• I like Of Mice and Men more than Candide as well! The ending is… touching and yes, you’re right – I love the book, not because it’s short. But it helps that it’s short and enjoyable for those who want to get into reading classics.

  • Oh I love Candide! Jennine you totally have to read Candide! It’s obviously completely different from Of Mice and Men which I read in highschool and am fairly confident will never read again – it’s so SAD. Dr Jekyl and Mr Hyde is also SUPER short. I think the version I have is less than 100 pages.

  • Lisa Sheppard

    Definitely good choices to ease into classics. People all too often think that all classics are chunksters and shy away entirely.

    • Exactly! There are so many shorter stories and novellas that can be read to ease your way into the classics.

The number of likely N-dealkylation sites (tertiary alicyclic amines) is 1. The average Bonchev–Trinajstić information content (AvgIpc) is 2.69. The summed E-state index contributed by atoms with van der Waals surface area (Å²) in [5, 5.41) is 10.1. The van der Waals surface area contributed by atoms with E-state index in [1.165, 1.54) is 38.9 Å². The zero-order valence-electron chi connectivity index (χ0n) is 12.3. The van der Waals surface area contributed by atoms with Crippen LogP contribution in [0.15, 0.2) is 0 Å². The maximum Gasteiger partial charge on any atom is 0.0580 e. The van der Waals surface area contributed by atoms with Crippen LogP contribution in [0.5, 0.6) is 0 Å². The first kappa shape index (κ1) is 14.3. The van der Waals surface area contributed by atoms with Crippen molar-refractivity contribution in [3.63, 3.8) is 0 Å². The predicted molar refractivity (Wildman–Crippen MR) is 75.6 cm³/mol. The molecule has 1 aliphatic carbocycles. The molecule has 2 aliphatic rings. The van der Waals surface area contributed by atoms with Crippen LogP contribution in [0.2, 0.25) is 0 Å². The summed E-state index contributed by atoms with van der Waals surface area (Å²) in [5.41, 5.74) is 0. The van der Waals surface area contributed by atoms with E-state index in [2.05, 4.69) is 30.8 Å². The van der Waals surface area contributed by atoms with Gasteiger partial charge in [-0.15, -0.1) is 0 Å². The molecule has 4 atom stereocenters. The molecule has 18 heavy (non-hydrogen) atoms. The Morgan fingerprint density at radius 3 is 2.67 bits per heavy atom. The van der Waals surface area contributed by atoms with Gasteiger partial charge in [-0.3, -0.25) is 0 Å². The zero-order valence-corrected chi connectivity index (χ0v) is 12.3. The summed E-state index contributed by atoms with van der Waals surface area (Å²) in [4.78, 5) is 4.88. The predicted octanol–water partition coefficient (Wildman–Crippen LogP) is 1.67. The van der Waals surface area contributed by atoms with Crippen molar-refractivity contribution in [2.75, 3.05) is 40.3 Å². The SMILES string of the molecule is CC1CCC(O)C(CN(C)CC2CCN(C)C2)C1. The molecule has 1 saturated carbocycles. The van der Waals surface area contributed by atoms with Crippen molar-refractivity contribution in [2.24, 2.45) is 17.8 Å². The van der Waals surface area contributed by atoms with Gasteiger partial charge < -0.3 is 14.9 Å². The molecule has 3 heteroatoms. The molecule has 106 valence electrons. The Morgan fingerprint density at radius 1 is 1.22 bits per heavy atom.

• Lisa Sheppard

        Just realized that the classic on my nightstand right now, A Room With A View, is only slightly over 200 pages so it’s right in that same wheelhouse.

  • Bookheathen

    I came to ‘Of Mice and Men’ by way of a radio play when I was a teenager. It’s a beautiful handling of a sensitive issue. ‘Candide’ I discovered via the operetta.

  • Another great on is Ethan Frome! Great list.

  • Nishita

    Good choices. I have yet to read Candide, based on your description, I think I”ll like it very much. Other short but good classics I read recently are The Bluest Eye by Toni Morrison, and To Have and Have Not by Hemingway.

  • The Book Haven

    Of Mice and Men is awesome. I have the the penguin classics edition that also includes Cannery Row.